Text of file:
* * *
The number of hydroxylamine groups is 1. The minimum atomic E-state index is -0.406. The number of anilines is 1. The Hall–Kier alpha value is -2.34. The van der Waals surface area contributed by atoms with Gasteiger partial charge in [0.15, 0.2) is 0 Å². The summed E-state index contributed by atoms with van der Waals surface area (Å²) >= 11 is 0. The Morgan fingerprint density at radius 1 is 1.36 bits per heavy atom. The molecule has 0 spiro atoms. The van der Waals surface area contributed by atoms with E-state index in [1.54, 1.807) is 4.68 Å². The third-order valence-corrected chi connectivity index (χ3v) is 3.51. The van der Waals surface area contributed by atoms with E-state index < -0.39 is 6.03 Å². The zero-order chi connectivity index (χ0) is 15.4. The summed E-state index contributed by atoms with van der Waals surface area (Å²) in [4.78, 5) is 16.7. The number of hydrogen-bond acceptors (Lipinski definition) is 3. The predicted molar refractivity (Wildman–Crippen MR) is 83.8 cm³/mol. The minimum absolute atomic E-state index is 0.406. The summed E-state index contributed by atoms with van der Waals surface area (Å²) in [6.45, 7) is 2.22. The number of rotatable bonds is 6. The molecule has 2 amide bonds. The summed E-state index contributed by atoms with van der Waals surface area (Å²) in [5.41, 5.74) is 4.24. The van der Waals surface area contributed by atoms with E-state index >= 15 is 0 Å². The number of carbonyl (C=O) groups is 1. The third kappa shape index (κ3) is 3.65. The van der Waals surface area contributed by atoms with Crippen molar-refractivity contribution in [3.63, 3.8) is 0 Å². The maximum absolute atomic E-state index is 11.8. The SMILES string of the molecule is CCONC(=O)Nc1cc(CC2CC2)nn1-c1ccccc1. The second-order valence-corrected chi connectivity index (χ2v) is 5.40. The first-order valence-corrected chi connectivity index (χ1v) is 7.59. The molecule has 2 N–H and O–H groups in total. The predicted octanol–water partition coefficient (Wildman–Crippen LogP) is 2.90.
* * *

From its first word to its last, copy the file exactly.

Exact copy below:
The number of hydroxylamine groups is 1. The minimum atomic E-state index is -0.406. The number of anilines is 1. The Hall–Kier alpha value is -2.34. The van der Waals surface area contributed by atoms with Gasteiger partial charge in [0.15, 0.2) is 0 Å². The summed E-state index contributed by atoms with van der Waals surface area (Å²) >= 11 is 0. The Morgan fingerprint density at radius 1 is 1.36 bits per heavy atom. The molecule has 0 spiro atoms. The van der Waals surface area contributed by atoms with E-state index in [1.54, 1.807) is 4.68 Å². The third-order valence-corrected chi connectivity index (χ3v) is 3.51. The van der Waals surface area contributed by atoms with E-state index < -0.39 is 6.03 Å². The zero-order chi connectivity index (χ0) is 15.4. The summed E-state index contributed by atoms with van der Waals surface area (Å²) in [4.78, 5) is 16.7. The number of hydrogen-bond acceptors (Lipinski definition) is 3. The predicted molar refractivity (Wildman–Crippen MR) is 83.8 cm³/mol. The minimum absolute atomic E-state index is 0.406. The summed E-state index contributed by atoms with van der Waals surface area (Å²) in [6.45, 7) is 2.22. The number of rotatable bonds is 6. The molecule has 2 amide bonds. The summed E-state index contributed by atoms with van der Waals surface area (Å²) in [5.41, 5.74) is 4.24. The van der Waals surface area contributed by atoms with E-state index >= 15 is 0 Å². The number of carbonyl (C=O) groups is 1. The third kappa shape index (κ3) is 3.65. The van der Waals surface area contributed by atoms with Crippen molar-refractivity contribution in [3.63, 3.8) is 0 Å². The maximum absolute atomic E-state index is 11.8. The SMILES string of the molecule is CCONC(=O)Nc1cc(CC2CC2)nn1-c1ccccc1. The second-order valence-corrected chi connectivity index (χ2v) is 5.40. The first-order valence-corrected chi connectivity index (χ1v) is 7.59. The molecule has 2 N–H and O–H groups in total. The predicted octanol–water partition coefficient (Wildman–Crippen LogP) is 2.90.